Tis the season .. for annual performance reviews. Are you the kind of person who gets anxious leading up to going in for your own annual performance review? Or perhaps you are a manager who wants to find a better way to make the most of your time with your team member at this time of year?
Either way, this blog aims to provide you with a few tips to take the fear out of performance conversations and enable them to be a positive experience for manager and team member.
Let’s start with the team member’s perspective.
If you are someone who does find these conversations anxiety inducing, it is likely you are assuming one of the following:
- I’ve worked hard but I’m not sure my results are where they should be. Will my manager recognise I have done all I could?
- I don’t think my manager is close enough to my work to know what I’ve been doing. How can they give me a fair performance appraisal?
- I know that I find it hard to put my opinions across when talking about myself. I bet I’ll get tongue-tied and walk out annoyed with myself.
- My goals kept changing through the year. How can my performance be appraised on that?
What’s common in the above is a sense that the result of the appraisal may not be where you would like it to be. This is more likely a concern when your appraisal result feeds into a pay rise, promotion, or assessment of future career potential.
I would suspect that most people at some point over their career have had an appraisal which they felt didn’t reflect where they felt they should be. The important thing is to recognise that this can happen and to learn from it to avoid a repeat situation if possible.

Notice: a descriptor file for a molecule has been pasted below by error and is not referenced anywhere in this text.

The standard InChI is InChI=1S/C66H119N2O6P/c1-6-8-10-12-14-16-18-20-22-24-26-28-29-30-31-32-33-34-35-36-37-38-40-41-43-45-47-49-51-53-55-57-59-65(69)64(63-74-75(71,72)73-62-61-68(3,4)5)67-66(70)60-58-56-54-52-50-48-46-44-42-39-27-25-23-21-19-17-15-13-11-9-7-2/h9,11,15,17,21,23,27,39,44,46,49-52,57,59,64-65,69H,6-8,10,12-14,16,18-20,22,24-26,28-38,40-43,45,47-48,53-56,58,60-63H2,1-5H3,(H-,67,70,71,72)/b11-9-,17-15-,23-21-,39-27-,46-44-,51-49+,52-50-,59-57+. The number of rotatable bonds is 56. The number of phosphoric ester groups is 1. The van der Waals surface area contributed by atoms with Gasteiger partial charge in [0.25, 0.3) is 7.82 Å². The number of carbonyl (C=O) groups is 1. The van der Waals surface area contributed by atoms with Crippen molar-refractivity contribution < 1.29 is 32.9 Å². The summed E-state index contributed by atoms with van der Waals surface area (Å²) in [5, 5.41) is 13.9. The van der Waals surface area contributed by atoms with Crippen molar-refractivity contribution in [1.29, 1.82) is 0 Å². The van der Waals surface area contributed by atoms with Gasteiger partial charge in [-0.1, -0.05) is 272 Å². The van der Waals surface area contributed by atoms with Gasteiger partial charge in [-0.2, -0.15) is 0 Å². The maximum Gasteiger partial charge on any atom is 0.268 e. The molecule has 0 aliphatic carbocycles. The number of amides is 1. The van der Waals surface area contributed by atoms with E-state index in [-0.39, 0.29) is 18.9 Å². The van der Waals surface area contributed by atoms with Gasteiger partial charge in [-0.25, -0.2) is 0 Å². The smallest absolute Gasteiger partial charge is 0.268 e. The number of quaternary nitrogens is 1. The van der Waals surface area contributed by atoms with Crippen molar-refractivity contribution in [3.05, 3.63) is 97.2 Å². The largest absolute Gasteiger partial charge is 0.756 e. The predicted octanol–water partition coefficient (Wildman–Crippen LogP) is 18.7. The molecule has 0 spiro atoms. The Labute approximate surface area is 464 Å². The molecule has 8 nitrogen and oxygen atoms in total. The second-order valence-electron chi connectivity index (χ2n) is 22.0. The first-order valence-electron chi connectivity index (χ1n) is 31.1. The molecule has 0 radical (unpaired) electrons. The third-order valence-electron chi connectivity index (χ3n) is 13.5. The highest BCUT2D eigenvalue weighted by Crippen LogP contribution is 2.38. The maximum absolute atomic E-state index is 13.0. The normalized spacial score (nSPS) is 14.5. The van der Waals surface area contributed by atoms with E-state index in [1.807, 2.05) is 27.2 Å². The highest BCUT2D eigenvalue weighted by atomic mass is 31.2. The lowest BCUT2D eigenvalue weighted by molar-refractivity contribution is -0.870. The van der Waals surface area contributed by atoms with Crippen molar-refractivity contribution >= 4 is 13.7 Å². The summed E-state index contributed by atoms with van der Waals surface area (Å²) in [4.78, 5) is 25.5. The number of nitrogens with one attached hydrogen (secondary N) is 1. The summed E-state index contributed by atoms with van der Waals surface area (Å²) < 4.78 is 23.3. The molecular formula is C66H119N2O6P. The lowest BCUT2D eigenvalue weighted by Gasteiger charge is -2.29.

With that in mind, going into a performance conversation, don’t focus on the rating, focus on how to get the most from the conversation in terms of what you can learn and how it can set you up for success in the year to come. Making these outcomes the focus of the conversation can help you to get more from it.
Top tips to prepare include:
- Focus on what you can learn and how to set yourself up for success in the following year
- Consider what your agreed goals were for the year and how you have progressed against them – where you have achieved what was agreed, be clear on what you personally did to make that happen and any stretch or learning achieved.
- Where your goals haven’t been met, did you manage expectations through the year? What contributed to not meeting goals? What could you have done differently? What can you learn from this for next year? Are there still elements that you felt you did well that you are pleased about?
- Given what you know about the team’s goals and the organisation’s strategy, what might be some focus areas for you for the following year? What would be of value to the organisation and provide you with stretch, learning and be motivating for you?
How about if you are a manager considering your team member’s performance review?
Remember when providing feedback that the word ‘feed’ can help us to consider that what we share should be nourishing like good food rather than detrimental. Being clear on why you are sharing the feedback and focusing on helping your team member recognise both what they have done well and how they might do even better in the following year can be helpful.
If you are anticipating that there may be a performance shortfall from your team member that needs discussing, gathering evidence is key in order to be objective. Recognise that it is important for a team member to feel heard and to have a chance to explain their thoughts on their results, effort and learning. If this is done well with you giving them uninterrupted attention, they are more likely to be receptive to your views.
Being clear on what you want for you, for the other person, and for the relationship at the end of the performance conversation can help you to set the right tone from the start and to ensure that there is value for your team member.
Finally whether team member or team manager, remember that you both would rather have a positive performance discussion. Being open, objective and willing to put yourself in the other’s shoes can help to build trust and a stronger relationship…and should be a continuation of ongoing conversations about performance throughout the year.